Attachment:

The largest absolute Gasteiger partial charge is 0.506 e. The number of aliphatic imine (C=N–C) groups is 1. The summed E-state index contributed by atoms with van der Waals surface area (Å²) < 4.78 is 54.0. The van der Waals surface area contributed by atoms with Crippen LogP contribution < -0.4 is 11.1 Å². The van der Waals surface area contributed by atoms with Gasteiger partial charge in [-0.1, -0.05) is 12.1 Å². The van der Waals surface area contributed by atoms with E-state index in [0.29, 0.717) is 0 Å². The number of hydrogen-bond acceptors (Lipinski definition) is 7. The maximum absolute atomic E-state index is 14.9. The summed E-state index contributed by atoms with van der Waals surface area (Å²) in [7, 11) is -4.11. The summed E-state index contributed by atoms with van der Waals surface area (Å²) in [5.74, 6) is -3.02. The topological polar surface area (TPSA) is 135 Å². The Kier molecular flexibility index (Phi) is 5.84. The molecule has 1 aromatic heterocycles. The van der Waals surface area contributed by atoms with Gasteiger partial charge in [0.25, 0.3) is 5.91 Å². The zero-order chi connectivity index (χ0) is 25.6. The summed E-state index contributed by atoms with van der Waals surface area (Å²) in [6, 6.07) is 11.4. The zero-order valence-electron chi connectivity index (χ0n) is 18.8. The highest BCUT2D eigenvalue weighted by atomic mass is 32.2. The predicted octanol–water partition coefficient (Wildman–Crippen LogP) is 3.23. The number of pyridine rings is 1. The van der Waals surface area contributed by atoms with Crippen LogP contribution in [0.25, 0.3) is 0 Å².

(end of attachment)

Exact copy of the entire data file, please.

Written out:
The largest absolute Gasteiger partial charge is 0.506 e. The number of aliphatic imine (C=N–C) groups is 1. The summed E-state index contributed by atoms with van der Waals surface area (Å²) < 4.78 is 54.0. The van der Waals surface area contributed by atoms with Crippen LogP contribution < -0.4 is 11.1 Å². The van der Waals surface area contributed by atoms with Gasteiger partial charge in [-0.1, -0.05) is 12.1 Å². The van der Waals surface area contributed by atoms with E-state index in [0.29, 0.717) is 0 Å². The number of hydrogen-bond acceptors (Lipinski definition) is 7. The maximum absolute atomic E-state index is 14.9. The summed E-state index contributed by atoms with van der Waals surface area (Å²) in [7, 11) is -4.11. The summed E-state index contributed by atoms with van der Waals surface area (Å²) in [5.74, 6) is -3.02. The topological polar surface area (TPSA) is 135 Å². The Kier molecular flexibility index (Phi) is 5.84. The molecule has 1 aromatic heterocycles. The van der Waals surface area contributed by atoms with Gasteiger partial charge in [0.25, 0.3) is 5.91 Å². The zero-order chi connectivity index (χ0) is 25.6. The summed E-state index contributed by atoms with van der Waals surface area (Å²) in [6, 6.07) is 11.4. The zero-order valence-electron chi connectivity index (χ0n) is 18.8. The highest BCUT2D eigenvalue weighted by atomic mass is 32.2. The predicted octanol–water partition coefficient (Wildman–Crippen LogP) is 3.23. The number of pyridine rings is 1. The van der Waals surface area contributed by atoms with Crippen LogP contribution in [0.25, 0.3) is 0 Å².